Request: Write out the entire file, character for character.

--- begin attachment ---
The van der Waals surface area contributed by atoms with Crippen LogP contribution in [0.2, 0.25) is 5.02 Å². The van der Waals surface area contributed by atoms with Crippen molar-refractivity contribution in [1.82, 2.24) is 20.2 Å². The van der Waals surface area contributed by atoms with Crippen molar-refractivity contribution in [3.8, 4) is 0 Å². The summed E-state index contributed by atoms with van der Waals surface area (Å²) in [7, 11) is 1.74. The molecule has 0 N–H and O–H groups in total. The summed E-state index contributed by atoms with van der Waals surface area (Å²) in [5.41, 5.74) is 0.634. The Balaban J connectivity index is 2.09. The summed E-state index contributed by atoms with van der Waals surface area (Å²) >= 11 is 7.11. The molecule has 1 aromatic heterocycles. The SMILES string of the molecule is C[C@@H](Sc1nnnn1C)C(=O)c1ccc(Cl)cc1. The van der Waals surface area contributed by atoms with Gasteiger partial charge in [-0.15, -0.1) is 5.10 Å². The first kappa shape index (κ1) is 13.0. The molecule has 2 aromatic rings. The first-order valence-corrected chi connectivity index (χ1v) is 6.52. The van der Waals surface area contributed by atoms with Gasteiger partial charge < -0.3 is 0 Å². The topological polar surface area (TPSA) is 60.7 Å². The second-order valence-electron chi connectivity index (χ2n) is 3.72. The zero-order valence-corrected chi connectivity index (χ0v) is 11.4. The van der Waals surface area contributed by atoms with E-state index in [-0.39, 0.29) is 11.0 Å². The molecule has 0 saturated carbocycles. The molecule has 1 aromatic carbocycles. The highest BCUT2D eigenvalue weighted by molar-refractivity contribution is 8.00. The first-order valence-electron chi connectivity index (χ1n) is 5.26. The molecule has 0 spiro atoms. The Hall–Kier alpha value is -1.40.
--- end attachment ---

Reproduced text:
The van der Waals surface area contributed by atoms with Crippen LogP contribution in [0.2, 0.25) is 5.02 Å². The van der Waals surface area contributed by atoms with Crippen molar-refractivity contribution in [1.82, 2.24) is 20.2 Å². The van der Waals surface area contributed by atoms with Crippen molar-refractivity contribution in [3.8, 4) is 0 Å². The summed E-state index contributed by atoms with van der Waals surface area (Å²) in [7, 11) is 1.74. The molecule has 0 N–H and O–H groups in total. The summed E-state index contributed by atoms with van der Waals surface area (Å²) in [5.41, 5.74) is 0.634. The Balaban J connectivity index is 2.09. The summed E-state index contributed by atoms with van der Waals surface area (Å²) >= 11 is 7.11. The molecule has 1 aromatic heterocycles. The SMILES string of the molecule is C[C@@H](Sc1nnnn1C)C(=O)c1ccc(Cl)cc1. The van der Waals surface area contributed by atoms with Gasteiger partial charge in [-0.15, -0.1) is 5.10 Å². The first kappa shape index (κ1) is 13.0. The molecule has 2 aromatic rings. The first-order valence-corrected chi connectivity index (χ1v) is 6.52. The van der Waals surface area contributed by atoms with Gasteiger partial charge < -0.3 is 0 Å². The topological polar surface area (TPSA) is 60.7 Å². The second-order valence-electron chi connectivity index (χ2n) is 3.72. The zero-order valence-corrected chi connectivity index (χ0v) is 11.4. The van der Waals surface area contributed by atoms with E-state index in [-0.39, 0.29) is 11.0 Å². The molecule has 0 saturated carbocycles. The molecule has 1 aromatic carbocycles. The highest BCUT2D eigenvalue weighted by molar-refractivity contribution is 8.00. The first-order valence-electron chi connectivity index (χ1n) is 5.26. The molecule has 0 spiro atoms. The Hall–Kier alpha value is -1.40.